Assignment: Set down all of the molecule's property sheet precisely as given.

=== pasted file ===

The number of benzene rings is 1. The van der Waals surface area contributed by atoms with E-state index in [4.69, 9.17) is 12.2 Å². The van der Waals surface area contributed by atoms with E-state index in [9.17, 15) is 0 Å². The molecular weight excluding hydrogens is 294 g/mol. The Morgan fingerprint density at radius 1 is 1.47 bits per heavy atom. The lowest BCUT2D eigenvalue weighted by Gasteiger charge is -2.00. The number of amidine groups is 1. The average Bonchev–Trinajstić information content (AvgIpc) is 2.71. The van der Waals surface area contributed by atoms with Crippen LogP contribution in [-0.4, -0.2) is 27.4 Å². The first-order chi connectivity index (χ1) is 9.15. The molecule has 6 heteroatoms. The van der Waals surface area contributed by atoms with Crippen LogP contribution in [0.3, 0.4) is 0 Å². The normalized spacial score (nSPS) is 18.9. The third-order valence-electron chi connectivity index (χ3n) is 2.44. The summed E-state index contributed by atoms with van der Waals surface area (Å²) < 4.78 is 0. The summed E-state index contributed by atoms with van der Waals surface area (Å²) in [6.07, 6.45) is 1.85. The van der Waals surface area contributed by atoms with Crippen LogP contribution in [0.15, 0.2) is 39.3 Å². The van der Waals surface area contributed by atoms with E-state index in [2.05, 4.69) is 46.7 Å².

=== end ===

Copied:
The number of benzene rings is 1. The van der Waals surface area contributed by atoms with E-state index in [4.69, 9.17) is 12.2 Å². The van der Waals surface area contributed by atoms with E-state index in [9.17, 15) is 0 Å². The molecular weight excluding hydrogens is 294 g/mol. The Morgan fingerprint density at radius 1 is 1.47 bits per heavy atom. The lowest BCUT2D eigenvalue weighted by Gasteiger charge is -2.00. The number of amidine groups is 1. The average Bonchev–Trinajstić information content (AvgIpc) is 2.71. The van der Waals surface area contributed by atoms with Crippen LogP contribution in [-0.4, -0.2) is 27.4 Å². The first-order chi connectivity index (χ1) is 9.15. The molecule has 6 heteroatoms. The van der Waals surface area contributed by atoms with Crippen LogP contribution in [0.3, 0.4) is 0 Å². The normalized spacial score (nSPS) is 18.9. The third-order valence-electron chi connectivity index (χ3n) is 2.44. The summed E-state index contributed by atoms with van der Waals surface area (Å²) < 4.78 is 0. The summed E-state index contributed by atoms with van der Waals surface area (Å²) in [6.07, 6.45) is 1.85. The van der Waals surface area contributed by atoms with Crippen LogP contribution in [0.15, 0.2) is 39.3 Å². The van der Waals surface area contributed by atoms with E-state index in [2.05, 4.69) is 46.7 Å².